– Laura Vanderkam

Attention – The Final Frontier

What we’re doing is moving away from the idea that attention is a fixed attribute, like liquid in a bottle, or a single muscle you can work out. Attention is how we react to the challenge of focussing or concentrating in a specific moment and in a given environment.

Attention is a system.

Our mind isn’t directly wired to the things we try to concentrate on. Attention happens (or it doesn’t) within a system. What’s happening inside your body is only one part of that system.

So going back to the question of whether or not our attention span is getting shorter, it might be better to reframe the question and ask: how has our attention system changed?

Growing Your Attention System

A 2017 study showed that just having your smartphone around, even if you’re not looking at it, can reduce your ability to pay attention.Having our smartphones with us all day can lead to a kind of mental weariness that hampers our decision-making and even our well-being.

Building our attention system necessitates taking control of the environment within which we want to pay attention. This starts with minimizing distraction.

Trying to concentrate in an environment full of devices screaming for our attention through notifications and red “message waiting” icons is a battle we cannot win. The distraction economy was already too big for us back when I wrote about it in 2010. It’s only grown bigger, smarter, and harder to beat since then. Your devices, and all the apps in them, are designed by smart people who are paid lots of money, to eat up your attention.

If you can’t pay attention to that book because you keep reaching for your phone, then put away your phone.

Engineering A Bigger Attention Span

Any system that works has been designed. Sometimes that design is beautiful and elegant. But it doesn’t have to be.

Designing a system requires choices. What is the problem? How can it be solved? And what steps are required to make solving the problem a reliable process?

The steps to improving our attention system require us to adopt a somewhat countercultural frame of mind. There are at least three choices to be made.

The Attention Mindset

First, we need to stop filling the silence. We must become comfortable once again with the ambiguity of not knowing what this moment means.

Humans developed the ability to pay attention as a way to decide what information matters from among a variety of sources. But if you pay attention only to a small set of sources of information (say, what appears on your screen), you’ll struggle to pay attention when faced with another source of information, such as a book.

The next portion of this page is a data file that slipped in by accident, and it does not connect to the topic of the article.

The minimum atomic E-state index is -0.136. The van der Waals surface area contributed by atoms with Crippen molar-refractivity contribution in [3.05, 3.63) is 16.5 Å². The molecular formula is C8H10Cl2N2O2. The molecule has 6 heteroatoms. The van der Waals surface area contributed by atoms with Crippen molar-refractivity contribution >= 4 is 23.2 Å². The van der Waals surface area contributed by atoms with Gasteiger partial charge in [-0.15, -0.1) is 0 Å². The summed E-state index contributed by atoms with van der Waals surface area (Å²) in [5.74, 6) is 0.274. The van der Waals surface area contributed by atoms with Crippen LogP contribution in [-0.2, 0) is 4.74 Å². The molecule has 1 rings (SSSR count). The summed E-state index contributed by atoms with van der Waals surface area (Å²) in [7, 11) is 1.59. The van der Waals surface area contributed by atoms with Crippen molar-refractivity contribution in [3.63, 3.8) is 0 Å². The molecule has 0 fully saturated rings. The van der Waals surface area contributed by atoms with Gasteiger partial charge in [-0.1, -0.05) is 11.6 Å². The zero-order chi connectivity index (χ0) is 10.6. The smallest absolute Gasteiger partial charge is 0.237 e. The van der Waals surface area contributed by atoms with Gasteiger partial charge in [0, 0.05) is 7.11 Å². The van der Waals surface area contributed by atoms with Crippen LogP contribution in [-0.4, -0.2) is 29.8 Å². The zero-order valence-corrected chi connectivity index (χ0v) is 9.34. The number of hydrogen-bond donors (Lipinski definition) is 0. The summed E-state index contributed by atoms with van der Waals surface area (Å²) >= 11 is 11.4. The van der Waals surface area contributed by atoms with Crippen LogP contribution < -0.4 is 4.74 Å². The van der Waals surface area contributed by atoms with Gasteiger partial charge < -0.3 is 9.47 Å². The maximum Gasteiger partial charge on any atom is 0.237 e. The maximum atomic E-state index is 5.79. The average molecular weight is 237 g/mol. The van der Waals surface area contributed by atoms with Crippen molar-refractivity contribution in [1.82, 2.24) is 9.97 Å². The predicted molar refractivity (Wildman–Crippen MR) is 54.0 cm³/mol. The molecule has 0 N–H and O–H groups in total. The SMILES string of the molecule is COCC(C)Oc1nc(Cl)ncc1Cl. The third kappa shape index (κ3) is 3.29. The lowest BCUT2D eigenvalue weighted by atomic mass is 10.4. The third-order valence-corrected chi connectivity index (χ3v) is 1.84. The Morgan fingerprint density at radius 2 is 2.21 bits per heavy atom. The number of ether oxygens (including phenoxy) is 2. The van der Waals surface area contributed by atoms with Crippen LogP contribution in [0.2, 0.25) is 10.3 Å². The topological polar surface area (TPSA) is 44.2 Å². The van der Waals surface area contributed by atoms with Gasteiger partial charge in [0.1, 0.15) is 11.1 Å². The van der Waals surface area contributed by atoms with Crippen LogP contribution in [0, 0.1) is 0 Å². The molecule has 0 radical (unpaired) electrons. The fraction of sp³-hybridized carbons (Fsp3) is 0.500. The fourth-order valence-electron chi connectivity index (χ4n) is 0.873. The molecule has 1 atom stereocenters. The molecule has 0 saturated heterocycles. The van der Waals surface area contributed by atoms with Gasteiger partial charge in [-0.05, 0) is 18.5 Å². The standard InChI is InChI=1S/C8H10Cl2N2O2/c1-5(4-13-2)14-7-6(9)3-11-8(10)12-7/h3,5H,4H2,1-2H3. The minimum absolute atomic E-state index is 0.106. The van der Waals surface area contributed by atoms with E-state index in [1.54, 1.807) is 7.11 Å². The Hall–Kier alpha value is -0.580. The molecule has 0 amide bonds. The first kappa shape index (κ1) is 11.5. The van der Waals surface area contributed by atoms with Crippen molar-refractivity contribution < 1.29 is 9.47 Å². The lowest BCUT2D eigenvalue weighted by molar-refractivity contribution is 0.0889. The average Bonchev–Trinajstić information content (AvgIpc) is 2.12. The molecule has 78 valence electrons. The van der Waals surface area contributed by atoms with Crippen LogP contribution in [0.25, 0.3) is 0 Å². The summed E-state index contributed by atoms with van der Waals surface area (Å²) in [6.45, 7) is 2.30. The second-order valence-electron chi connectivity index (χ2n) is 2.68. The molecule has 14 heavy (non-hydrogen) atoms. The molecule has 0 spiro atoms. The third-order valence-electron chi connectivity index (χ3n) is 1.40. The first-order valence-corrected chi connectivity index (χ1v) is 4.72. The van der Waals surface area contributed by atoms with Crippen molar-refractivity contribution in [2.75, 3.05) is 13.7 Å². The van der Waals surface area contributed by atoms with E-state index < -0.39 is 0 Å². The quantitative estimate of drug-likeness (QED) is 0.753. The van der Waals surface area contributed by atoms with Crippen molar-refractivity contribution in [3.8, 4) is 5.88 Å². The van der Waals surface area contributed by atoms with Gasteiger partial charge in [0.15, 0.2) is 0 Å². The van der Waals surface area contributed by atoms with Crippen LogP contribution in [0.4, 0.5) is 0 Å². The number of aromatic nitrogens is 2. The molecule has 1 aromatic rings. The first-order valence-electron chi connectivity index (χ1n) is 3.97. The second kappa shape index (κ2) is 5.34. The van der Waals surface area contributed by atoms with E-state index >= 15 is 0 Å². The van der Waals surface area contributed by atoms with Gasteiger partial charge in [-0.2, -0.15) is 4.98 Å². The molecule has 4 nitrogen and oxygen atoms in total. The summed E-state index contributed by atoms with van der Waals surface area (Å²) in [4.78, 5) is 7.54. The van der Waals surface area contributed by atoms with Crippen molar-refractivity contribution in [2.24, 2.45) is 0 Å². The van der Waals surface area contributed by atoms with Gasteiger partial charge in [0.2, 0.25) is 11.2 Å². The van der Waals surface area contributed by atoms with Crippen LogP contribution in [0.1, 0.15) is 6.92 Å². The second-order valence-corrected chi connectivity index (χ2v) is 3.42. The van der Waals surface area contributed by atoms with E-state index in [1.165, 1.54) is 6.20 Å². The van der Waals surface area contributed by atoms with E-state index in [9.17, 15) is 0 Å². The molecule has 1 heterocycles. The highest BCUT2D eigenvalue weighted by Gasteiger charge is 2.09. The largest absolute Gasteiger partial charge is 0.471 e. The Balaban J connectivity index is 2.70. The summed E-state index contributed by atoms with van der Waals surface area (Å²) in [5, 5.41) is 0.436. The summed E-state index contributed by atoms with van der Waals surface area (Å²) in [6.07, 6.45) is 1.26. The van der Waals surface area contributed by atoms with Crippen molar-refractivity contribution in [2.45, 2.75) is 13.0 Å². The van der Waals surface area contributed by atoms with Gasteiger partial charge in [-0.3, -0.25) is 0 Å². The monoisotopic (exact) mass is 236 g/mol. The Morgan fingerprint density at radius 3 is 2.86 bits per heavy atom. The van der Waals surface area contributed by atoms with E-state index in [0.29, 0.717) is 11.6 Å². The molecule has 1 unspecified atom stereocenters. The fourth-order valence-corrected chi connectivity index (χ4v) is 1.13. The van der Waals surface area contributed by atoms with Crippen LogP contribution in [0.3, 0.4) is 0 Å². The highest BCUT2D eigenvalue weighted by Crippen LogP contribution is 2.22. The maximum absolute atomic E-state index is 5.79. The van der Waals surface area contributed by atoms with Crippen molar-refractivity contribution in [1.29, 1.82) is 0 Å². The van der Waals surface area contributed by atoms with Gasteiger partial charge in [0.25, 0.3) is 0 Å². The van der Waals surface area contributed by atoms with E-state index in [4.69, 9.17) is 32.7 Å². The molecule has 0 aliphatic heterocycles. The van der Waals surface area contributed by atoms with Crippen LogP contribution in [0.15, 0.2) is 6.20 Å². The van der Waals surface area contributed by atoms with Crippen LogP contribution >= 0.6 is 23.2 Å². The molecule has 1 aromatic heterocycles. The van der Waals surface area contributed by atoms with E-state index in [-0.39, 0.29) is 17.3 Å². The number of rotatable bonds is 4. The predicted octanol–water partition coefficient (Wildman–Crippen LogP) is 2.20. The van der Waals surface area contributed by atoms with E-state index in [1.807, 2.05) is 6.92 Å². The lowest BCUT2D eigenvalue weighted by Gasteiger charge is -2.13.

The best way we can start to do this is to avoid the urge to fill silence, by which I mean a moment that seems empty of information, by reaching for a device like a phone or a computer screen, or a specific, highly stimulating app on either of those.

We struggle to accept silence because we’ve grown to fear boredom. We have to break down this resistance, maybe even welcoming boredom into our lives again as part of an ebb and flow of attention.

We so easily retreat to places in the distraction economy, such as social media, because there’s an almost guaranteed pay-off. Gazing at a tree for a few minutes might give us a glimpse of a bird or a squirrel, but a scroll through Instagram will give us a funny animal meme almost instantly.

But that’s not a given. It doesn’t have to be your default. And if you’re still reading this there’s a pretty good chance you don’t want it be.

Attention Span And Making Memories

I don’t hate memes, or social media, or screen entertainment. Often I enjoy them very much. But the odds I will remember that cat meme in a few years are close to zero. Conversely, I can vividly remember moments spent watching wildlife many years later.

This mindset shift, embracing the silence and empty moments, not fearing boredom, not going into some default mode that always looks for fun, does take some getting used to. It’s not the way most people are living now. But, then again, most people seem to be struggling with their attention span.

Once you make these kinds of adjustments, it will become easier for you to build an attention system that lets you concentrate, with more focus, for longer periods of time. Your attention span hasn’t gone. It’s waiting for you to give it space again.